February is American Heart Month, a time to focus on the well-being of your cardiovascular system. While most of the time, we think about heart health as something to worry about “when we’re older,” the truth is heart health is something that happens over time.
The healthy habits you maintain for your heart, lungs and blood vessels now can continue to benefit you later on in life. Read on for a list of heart-healthy habits at any age, including a couple that might surprise you!
1. Be social and stay connected.
We’re starting off with what is often the most surprising habit for heart health. Loneliness has actually been found to be more harmful for the heart than a poor diet, lack of exercise, smoking or a low mood, according to research from Tulane University. Don’t underestimate the importance of social connections, especially as you age. Staying in touch with family, friends, colleagues and your community is good for the mind, body and spirit.
If you don’t live close to your favorite people, use technology to your advantage. Video chat, text, call or even use the simulcast feature on your device to watch a film or show at the same time. If you’d like to be more social, seek out classes or groups in your community that share similar interests. It could be a prayer or meditation group, a fitness or knitting class, a parenting meet-up or anything else that interests you.
2. Know your numbers.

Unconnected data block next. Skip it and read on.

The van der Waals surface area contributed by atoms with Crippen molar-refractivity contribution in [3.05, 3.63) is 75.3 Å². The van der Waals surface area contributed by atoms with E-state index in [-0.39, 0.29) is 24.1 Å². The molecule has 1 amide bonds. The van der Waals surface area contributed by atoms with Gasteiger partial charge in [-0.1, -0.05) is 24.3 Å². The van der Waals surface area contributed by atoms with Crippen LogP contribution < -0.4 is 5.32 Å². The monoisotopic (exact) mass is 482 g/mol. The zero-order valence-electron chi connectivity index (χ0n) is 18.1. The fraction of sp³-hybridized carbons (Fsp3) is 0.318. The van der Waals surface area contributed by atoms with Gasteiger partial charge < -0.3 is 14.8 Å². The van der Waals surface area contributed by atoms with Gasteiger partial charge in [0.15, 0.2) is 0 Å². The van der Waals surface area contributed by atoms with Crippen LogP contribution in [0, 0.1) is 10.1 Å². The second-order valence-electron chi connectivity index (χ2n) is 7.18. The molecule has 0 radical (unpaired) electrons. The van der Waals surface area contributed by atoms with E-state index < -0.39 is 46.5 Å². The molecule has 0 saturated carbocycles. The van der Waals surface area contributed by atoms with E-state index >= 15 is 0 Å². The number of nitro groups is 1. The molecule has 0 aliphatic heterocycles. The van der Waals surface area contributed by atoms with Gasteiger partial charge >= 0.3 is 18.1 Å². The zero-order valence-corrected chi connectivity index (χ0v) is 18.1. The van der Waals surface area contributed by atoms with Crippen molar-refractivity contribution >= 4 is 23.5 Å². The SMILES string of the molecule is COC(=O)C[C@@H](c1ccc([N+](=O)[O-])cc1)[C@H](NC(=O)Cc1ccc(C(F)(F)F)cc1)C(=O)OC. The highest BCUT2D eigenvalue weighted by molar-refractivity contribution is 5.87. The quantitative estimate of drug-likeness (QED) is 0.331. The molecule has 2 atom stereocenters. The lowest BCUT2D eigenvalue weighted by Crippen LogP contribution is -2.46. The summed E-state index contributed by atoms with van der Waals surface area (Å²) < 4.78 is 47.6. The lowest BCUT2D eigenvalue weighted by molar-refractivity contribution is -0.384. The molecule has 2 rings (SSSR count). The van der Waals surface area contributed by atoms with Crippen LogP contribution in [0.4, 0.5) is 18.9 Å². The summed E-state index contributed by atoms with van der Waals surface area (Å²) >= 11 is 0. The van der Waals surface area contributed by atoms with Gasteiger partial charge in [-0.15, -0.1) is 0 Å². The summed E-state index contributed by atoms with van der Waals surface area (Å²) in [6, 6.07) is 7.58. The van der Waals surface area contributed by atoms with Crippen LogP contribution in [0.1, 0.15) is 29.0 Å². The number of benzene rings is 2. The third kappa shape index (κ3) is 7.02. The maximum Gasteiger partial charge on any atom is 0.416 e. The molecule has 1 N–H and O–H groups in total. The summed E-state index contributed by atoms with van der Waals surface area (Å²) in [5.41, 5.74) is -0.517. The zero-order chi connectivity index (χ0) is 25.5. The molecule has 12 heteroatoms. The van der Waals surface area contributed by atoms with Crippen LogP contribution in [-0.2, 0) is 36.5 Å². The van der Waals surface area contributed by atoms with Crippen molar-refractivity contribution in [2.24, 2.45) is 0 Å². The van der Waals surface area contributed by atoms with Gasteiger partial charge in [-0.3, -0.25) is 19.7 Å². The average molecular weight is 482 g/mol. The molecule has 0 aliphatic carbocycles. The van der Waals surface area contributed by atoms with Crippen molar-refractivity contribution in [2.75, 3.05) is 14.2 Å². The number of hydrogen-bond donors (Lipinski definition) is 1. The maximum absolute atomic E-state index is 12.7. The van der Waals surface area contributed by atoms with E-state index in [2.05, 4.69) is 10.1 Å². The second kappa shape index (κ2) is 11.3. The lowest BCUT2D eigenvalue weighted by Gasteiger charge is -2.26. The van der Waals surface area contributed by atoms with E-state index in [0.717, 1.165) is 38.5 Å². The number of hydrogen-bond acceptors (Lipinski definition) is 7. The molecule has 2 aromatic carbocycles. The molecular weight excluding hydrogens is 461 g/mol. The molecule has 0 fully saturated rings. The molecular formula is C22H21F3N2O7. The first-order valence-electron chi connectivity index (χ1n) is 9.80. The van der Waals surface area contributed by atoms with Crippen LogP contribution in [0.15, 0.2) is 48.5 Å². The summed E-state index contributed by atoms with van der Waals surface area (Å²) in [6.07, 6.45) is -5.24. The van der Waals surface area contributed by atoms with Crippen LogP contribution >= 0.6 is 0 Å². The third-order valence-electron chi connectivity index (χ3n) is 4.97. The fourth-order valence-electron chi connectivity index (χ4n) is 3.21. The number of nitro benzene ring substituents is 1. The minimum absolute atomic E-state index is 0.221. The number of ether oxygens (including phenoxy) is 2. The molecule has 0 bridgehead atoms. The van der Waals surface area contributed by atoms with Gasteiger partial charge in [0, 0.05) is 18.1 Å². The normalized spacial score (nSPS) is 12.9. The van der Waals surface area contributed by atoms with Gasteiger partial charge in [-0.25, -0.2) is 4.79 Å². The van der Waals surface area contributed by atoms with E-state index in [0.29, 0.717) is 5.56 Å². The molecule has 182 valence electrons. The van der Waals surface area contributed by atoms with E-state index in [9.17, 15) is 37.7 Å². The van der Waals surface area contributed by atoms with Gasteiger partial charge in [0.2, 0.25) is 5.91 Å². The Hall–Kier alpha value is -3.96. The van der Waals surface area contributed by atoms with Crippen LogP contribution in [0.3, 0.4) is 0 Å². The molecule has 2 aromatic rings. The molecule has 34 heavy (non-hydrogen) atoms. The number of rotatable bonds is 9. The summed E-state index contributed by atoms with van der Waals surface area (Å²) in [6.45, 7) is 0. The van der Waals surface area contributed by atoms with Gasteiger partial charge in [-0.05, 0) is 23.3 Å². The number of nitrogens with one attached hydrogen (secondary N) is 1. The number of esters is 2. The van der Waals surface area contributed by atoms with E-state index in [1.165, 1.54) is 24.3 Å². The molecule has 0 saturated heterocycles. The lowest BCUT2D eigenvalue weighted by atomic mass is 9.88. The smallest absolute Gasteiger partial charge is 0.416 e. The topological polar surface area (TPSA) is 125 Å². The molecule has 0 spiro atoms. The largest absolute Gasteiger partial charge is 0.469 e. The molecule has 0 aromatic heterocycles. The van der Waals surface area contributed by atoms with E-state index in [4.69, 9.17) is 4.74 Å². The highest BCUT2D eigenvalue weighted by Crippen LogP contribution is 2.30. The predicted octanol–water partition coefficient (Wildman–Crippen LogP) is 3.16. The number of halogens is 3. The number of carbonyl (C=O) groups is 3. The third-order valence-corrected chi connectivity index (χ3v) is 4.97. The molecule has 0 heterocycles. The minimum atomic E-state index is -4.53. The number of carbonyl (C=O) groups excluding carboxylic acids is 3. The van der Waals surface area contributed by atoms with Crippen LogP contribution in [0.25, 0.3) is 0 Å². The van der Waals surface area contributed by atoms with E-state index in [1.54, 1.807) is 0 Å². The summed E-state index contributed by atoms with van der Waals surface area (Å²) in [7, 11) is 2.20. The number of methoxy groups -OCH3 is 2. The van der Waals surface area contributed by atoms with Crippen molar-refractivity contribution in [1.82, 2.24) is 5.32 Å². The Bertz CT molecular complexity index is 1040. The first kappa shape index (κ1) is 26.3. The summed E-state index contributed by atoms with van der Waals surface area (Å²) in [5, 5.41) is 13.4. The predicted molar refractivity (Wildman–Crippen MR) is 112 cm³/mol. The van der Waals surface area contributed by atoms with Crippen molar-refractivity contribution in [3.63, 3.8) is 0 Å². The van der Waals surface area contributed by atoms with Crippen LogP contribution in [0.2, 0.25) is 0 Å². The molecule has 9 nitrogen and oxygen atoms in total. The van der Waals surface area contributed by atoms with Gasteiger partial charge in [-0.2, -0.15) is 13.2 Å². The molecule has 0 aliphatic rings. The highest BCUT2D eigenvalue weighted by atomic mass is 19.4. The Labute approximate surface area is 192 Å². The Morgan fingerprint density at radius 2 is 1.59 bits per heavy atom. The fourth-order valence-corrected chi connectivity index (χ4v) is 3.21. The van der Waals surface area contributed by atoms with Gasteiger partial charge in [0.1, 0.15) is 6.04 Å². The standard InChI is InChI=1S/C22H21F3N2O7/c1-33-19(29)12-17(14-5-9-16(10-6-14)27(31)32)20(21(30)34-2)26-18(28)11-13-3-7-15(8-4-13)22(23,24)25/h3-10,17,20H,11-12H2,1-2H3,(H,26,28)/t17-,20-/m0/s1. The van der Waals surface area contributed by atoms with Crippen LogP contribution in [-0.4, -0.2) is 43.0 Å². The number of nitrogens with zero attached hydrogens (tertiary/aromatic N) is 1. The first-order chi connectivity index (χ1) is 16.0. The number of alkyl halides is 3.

Regular check-ups with a health-care professional can help you stay on top of your health. Cholesterol, resting heart rate, blood pressure and the metrics from bloodwork can change over time. Having check-ups each year can help you and your health-care provider spot trends.
In between, if you’re a person who likes to see health data, check out the health app on your phone or smart watch. These days, they can track everything from heart rate variability, resting heart rate, respiratory rate, risk for falls, etc. All of those numbers can also offer valuable information for you and your provider.
3. Eat a heart-healthy diet.
What you choose to put on your plate – and what you choose to leave off – is a personal choice. People choose certain eating patterns for reasons ranging from health to spiritual beliefs. But when it comes to heart health, research shows that certain diets offer more benefits.
The Mediterranean Diet comes out on top for the cardiovascular system. It’s more of a lifestyle that a diet, and includes some meat and fish, and lots of vegetables, fruits, beans, legumes, nuts, whole grains and olive oil. This diet is one of the healthiest ways to eat, because it’s mostly whole, unprocessed foods.
Your heart – and the rest of your body – can benefit from what this diet leaves out, too. Convenience and processed foods are off-limits due to the added sugars, salts and fillers.
4. Maintain a healthy body weight.
Your body is your business, and health-care professionals are starting to understand that people can be healthy at any size. However, maintaining a healthy body weight can support heart health.